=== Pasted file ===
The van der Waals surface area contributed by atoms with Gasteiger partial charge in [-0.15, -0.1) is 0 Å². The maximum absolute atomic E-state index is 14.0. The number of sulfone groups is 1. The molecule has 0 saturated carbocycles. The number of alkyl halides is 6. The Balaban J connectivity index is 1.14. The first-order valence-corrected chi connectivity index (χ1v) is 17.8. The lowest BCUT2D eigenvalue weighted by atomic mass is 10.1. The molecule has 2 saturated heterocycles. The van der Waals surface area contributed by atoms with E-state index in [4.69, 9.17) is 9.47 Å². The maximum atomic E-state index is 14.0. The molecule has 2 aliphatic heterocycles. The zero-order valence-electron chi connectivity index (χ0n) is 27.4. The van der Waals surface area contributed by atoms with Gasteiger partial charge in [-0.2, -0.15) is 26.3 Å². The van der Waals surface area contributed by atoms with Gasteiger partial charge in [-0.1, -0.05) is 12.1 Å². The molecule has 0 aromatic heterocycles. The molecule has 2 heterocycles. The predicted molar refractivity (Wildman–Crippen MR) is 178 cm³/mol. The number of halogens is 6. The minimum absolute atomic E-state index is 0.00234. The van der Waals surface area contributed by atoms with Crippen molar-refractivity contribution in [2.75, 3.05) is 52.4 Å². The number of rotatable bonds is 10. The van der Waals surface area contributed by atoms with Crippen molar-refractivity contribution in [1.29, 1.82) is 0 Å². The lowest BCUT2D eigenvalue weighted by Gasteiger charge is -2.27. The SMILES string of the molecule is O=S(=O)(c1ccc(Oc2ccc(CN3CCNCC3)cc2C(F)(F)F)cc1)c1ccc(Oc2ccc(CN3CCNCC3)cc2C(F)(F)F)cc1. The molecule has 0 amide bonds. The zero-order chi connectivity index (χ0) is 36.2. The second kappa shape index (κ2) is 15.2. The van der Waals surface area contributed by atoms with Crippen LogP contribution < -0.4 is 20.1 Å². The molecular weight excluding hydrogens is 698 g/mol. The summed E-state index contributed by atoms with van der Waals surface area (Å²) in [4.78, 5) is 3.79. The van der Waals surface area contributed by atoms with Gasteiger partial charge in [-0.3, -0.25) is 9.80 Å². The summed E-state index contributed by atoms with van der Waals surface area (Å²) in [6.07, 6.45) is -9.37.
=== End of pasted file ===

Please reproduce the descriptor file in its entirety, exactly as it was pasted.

The van der Waals surface area contributed by atoms with Gasteiger partial charge in [-0.15, -0.1) is 0 Å². The maximum absolute atomic E-state index is 14.0. The number of sulfone groups is 1. The molecule has 0 saturated carbocycles. The number of alkyl halides is 6. The Balaban J connectivity index is 1.14. The first-order valence-corrected chi connectivity index (χ1v) is 17.8. The lowest BCUT2D eigenvalue weighted by atomic mass is 10.1. The molecule has 2 saturated heterocycles. The van der Waals surface area contributed by atoms with E-state index in [4.69, 9.17) is 9.47 Å². The maximum atomic E-state index is 14.0. The molecule has 2 aliphatic heterocycles. The zero-order valence-electron chi connectivity index (χ0n) is 27.4. The van der Waals surface area contributed by atoms with Gasteiger partial charge in [-0.2, -0.15) is 26.3 Å². The van der Waals surface area contributed by atoms with Gasteiger partial charge in [-0.1, -0.05) is 12.1 Å². The molecule has 0 aromatic heterocycles. The molecule has 2 heterocycles. The predicted molar refractivity (Wildman–Crippen MR) is 178 cm³/mol. The number of halogens is 6. The minimum absolute atomic E-state index is 0.00234. The van der Waals surface area contributed by atoms with Crippen molar-refractivity contribution in [2.75, 3.05) is 52.4 Å². The number of rotatable bonds is 10. The van der Waals surface area contributed by atoms with Crippen molar-refractivity contribution in [1.29, 1.82) is 0 Å². The lowest BCUT2D eigenvalue weighted by Gasteiger charge is -2.27. The SMILES string of the molecule is O=S(=O)(c1ccc(Oc2ccc(CN3CCNCC3)cc2C(F)(F)F)cc1)c1ccc(Oc2ccc(CN3CCNCC3)cc2C(F)(F)F)cc1. The molecule has 0 amide bonds. The zero-order chi connectivity index (χ0) is 36.2. The second kappa shape index (κ2) is 15.2. The van der Waals surface area contributed by atoms with Crippen LogP contribution < -0.4 is 20.1 Å². The molecular weight excluding hydrogens is 698 g/mol. The summed E-state index contributed by atoms with van der Waals surface area (Å²) in [4.78, 5) is 3.79. The van der Waals surface area contributed by atoms with Gasteiger partial charge in [-0.3, -0.25) is 9.80 Å². The summed E-state index contributed by atoms with van der Waals surface area (Å²) in [6.07, 6.45) is -9.37.